Help Me Grow | United Way of Utah County

Following Your Child’s Ages and Stages

There are many perks to being the oldest child; every little milestone is tracked, celebrated, and recognized. Everything from my first words, to walking, and even toilet training, it was an exciting time for my parents to watch me grow. There was a sense of anticipation with each milestone, and as I learned new skills, they looked forward to what I’d be learning next.

I was able to experience a little bit of that excitement when my youngest sister Elizabeth was born. I love thinking back to being 12 watching Elizabeth grow and develop. I remember when she started eating solids, when she began to crawl, and when she started to walk and talk. It was always enjoyable to talk with my parents and ask about my own milestones as a baby; each of my siblings and I walked at different ages; we had different first words and spoke at different times; we all grew and developed at different paces, yet all accomplished those milestones, eventually.

Just like in my family, there may be developmental differences between each of your children of when they learn how to perform a new task. Although it’s easy to compare each of your children to the other, it’s okay to be occasionally concerned if your daughter isn’t doing different tasks that her brother did at that age. Remember, each child is different, and with their unique temperament and personalities they will reach milestones on their own with the right encouragement and opportunity to learn.

At Help Me Grow Utah, we help parents track your child’s developmental milestones through the Ages and Stages Questionnaire. We use this screening to look at 5 main areas of development: Communication (how your child speaks to you), Gross Motor movement (big muscle movement like kicking a ball), Fine Motor movement (little muscle movement, such as picking up small objects using a “pincer” grasp), Personal-Social (how children develop emotionally, learning right from wrong, making friends), and Problem Solving (ability to work through the process of a problem and reach a solution).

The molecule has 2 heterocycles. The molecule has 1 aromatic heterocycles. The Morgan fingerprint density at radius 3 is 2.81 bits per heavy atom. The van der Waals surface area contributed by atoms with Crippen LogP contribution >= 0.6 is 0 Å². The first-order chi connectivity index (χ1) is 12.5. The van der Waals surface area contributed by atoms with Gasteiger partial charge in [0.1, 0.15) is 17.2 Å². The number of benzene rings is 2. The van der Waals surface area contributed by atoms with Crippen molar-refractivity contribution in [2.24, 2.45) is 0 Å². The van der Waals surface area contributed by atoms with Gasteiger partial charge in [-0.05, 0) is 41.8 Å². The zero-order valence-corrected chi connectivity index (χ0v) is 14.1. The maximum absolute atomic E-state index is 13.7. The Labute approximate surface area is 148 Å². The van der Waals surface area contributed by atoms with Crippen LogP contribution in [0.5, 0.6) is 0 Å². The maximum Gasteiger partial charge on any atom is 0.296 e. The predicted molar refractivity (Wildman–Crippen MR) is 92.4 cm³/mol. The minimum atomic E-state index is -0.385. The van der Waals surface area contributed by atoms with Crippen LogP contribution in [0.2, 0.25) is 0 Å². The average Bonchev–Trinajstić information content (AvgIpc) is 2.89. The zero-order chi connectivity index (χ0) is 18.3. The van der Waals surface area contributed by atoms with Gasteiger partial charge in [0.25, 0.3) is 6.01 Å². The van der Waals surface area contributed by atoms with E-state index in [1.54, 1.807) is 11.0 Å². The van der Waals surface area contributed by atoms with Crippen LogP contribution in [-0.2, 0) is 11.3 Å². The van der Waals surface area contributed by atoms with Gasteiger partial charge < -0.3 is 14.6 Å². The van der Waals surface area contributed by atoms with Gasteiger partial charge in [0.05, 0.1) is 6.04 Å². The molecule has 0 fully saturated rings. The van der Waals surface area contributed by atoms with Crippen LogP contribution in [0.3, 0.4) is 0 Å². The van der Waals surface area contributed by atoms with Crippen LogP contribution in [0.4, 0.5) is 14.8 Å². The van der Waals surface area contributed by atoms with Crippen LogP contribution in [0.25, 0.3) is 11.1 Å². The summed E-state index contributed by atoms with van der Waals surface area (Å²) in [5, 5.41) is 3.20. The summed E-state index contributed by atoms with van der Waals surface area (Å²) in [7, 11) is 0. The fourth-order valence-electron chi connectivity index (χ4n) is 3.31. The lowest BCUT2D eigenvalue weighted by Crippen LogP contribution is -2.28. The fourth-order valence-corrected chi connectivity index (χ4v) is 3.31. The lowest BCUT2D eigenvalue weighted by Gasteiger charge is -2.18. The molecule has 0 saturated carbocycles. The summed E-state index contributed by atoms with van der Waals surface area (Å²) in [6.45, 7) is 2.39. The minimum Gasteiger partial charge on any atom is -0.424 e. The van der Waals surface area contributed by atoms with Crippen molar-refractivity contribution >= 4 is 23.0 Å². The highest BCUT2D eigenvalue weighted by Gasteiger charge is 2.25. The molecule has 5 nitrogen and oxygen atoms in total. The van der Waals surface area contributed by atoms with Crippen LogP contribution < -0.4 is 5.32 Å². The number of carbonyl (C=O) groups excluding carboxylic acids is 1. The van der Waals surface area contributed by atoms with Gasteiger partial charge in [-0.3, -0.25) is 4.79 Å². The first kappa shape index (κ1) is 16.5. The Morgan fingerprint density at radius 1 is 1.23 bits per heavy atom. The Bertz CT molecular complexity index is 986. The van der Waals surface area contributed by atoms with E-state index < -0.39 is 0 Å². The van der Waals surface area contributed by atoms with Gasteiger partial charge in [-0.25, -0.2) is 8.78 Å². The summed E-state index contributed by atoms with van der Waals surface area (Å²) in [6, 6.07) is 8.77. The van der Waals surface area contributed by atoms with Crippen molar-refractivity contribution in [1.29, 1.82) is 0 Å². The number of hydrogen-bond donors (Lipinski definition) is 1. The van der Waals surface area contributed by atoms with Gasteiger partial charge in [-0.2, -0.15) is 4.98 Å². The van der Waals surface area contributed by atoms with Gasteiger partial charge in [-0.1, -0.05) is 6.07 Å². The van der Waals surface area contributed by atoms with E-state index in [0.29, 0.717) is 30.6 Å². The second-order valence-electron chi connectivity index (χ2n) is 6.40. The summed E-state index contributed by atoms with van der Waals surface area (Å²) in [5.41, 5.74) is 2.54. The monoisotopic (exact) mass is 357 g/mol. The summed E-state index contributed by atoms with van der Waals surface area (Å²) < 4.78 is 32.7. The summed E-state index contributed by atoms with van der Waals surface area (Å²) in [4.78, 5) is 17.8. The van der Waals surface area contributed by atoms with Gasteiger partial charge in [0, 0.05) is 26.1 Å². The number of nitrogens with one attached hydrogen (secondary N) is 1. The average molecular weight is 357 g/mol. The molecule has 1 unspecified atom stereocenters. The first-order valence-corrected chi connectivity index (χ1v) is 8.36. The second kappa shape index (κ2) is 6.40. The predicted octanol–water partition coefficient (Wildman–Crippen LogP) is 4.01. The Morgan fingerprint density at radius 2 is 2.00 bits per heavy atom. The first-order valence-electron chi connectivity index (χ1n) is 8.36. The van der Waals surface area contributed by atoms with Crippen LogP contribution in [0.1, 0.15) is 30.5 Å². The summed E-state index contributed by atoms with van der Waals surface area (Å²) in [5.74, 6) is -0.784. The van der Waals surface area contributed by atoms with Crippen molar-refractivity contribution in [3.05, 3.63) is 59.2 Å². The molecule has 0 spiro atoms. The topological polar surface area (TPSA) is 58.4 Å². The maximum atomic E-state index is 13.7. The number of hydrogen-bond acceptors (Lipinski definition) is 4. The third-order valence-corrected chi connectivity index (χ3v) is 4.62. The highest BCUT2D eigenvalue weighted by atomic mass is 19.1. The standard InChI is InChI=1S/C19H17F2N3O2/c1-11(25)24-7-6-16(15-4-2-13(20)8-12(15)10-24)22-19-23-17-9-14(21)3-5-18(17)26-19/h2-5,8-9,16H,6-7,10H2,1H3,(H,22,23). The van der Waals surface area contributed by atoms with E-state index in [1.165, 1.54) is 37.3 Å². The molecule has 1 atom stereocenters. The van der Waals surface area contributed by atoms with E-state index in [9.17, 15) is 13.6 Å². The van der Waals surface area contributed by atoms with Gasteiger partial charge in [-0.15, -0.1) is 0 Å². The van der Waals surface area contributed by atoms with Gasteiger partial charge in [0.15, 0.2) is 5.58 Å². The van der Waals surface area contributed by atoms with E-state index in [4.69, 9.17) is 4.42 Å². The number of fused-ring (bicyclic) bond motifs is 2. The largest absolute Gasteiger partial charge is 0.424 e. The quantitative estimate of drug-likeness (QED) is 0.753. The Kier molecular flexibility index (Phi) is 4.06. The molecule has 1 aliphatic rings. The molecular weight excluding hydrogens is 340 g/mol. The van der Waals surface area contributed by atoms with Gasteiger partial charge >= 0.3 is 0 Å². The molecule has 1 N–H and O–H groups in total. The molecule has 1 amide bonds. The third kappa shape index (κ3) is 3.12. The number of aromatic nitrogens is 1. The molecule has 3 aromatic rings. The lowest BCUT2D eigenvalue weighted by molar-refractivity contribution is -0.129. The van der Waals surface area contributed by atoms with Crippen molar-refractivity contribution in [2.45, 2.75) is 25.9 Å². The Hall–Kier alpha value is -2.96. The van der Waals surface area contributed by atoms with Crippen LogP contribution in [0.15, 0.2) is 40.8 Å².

Differences in your child’s development don’t always mean that your child has a developmental delay. In fact, it probably means your child needs to be given the opportunity to learn a new task which they haven’t been given before. My cousin Matthew at age 4 learned how to button a shirt for the first time; not because he was lacking in fine motor skill, he simply hadn’t been given the chance to learn how to do up a button because most of his clothing zipped, slipped over his head, or was tied. Help Me Grow Utah provides you with a list of activities that you can do with your child to strengthen these five areas of your child’s development. And remember, with time and patience and encouragement from you, your child will not only learn new things, but those new skills will be used as building blocks for your child’s ongoing development.

You can complete an ASQ here: Following completion of the questionnaire, you will receive a phone call from our team of parent support specialists to briefly go over the results with you. If you have any questions about the ASQ, or about enrolling in Help Me Grow, give us a call at 801-691-5322. We are always happy to help and look forward to serving you. 

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